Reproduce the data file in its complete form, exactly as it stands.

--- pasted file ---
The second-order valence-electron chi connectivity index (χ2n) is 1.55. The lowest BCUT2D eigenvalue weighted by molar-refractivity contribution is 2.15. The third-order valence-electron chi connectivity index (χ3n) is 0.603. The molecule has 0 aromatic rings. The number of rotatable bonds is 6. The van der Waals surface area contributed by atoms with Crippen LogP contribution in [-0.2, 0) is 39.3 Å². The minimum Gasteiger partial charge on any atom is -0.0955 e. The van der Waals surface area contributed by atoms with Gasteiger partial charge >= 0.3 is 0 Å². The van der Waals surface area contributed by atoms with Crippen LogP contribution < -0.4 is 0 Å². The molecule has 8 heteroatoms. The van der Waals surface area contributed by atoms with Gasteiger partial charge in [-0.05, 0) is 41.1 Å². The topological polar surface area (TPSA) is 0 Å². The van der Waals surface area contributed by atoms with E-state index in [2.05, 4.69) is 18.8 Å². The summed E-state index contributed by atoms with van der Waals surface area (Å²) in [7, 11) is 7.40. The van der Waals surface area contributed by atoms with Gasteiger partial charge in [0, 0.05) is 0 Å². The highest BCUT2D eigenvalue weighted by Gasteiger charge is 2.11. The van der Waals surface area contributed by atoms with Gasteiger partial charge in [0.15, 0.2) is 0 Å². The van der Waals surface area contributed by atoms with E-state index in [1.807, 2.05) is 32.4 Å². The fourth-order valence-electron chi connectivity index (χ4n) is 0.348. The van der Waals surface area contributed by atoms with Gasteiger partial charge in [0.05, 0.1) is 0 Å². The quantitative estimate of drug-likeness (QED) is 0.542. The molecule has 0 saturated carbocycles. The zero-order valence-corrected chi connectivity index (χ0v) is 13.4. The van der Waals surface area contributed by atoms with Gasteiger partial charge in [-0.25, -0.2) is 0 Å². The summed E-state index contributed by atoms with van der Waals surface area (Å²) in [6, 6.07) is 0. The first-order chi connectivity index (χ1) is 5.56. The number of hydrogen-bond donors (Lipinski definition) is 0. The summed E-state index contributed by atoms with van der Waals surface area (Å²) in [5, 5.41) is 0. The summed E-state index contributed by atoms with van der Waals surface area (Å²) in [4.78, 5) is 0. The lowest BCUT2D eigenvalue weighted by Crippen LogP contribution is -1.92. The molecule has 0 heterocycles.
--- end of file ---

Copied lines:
The second-order valence-electron chi connectivity index (χ2n) is 1.55. The lowest BCUT2D eigenvalue weighted by molar-refractivity contribution is 2.15. The third-order valence-electron chi connectivity index (χ3n) is 0.603. The molecule has 0 aromatic rings. The number of rotatable bonds is 6. The van der Waals surface area contributed by atoms with Crippen LogP contribution in [-0.2, 0) is 39.3 Å². The minimum Gasteiger partial charge on any atom is -0.0955 e. The van der Waals surface area contributed by atoms with Gasteiger partial charge >= 0.3 is 0 Å². The van der Waals surface area contributed by atoms with Crippen LogP contribution < -0.4 is 0 Å². The molecule has 8 heteroatoms. The van der Waals surface area contributed by atoms with Gasteiger partial charge in [-0.05, 0) is 41.1 Å². The topological polar surface area (TPSA) is 0 Å². The van der Waals surface area contributed by atoms with E-state index in [2.05, 4.69) is 18.8 Å². The summed E-state index contributed by atoms with van der Waals surface area (Å²) in [7, 11) is 7.40. The van der Waals surface area contributed by atoms with Gasteiger partial charge in [0, 0.05) is 0 Å². The highest BCUT2D eigenvalue weighted by Gasteiger charge is 2.11. The van der Waals surface area contributed by atoms with Gasteiger partial charge in [0.15, 0.2) is 0 Å². The van der Waals surface area contributed by atoms with E-state index in [1.807, 2.05) is 32.4 Å². The fourth-order valence-electron chi connectivity index (χ4n) is 0.348. The van der Waals surface area contributed by atoms with Gasteiger partial charge in [0.05, 0.1) is 0 Å². The quantitative estimate of drug-likeness (QED) is 0.542. The molecule has 0 saturated carbocycles. The zero-order valence-corrected chi connectivity index (χ0v) is 13.4. The van der Waals surface area contributed by atoms with Gasteiger partial charge in [-0.25, -0.2) is 0 Å². The summed E-state index contributed by atoms with van der Waals surface area (Å²) in [6, 6.07) is 0. The first-order chi connectivity index (χ1) is 5.56. The number of hydrogen-bond donors (Lipinski definition) is 0. The summed E-state index contributed by atoms with van der Waals surface area (Å²) in [5, 5.41) is 0. The summed E-state index contributed by atoms with van der Waals surface area (Å²) in [4.78, 5) is 0. The lowest BCUT2D eigenvalue weighted by Crippen LogP contribution is -1.92. The molecule has 0 heterocycles.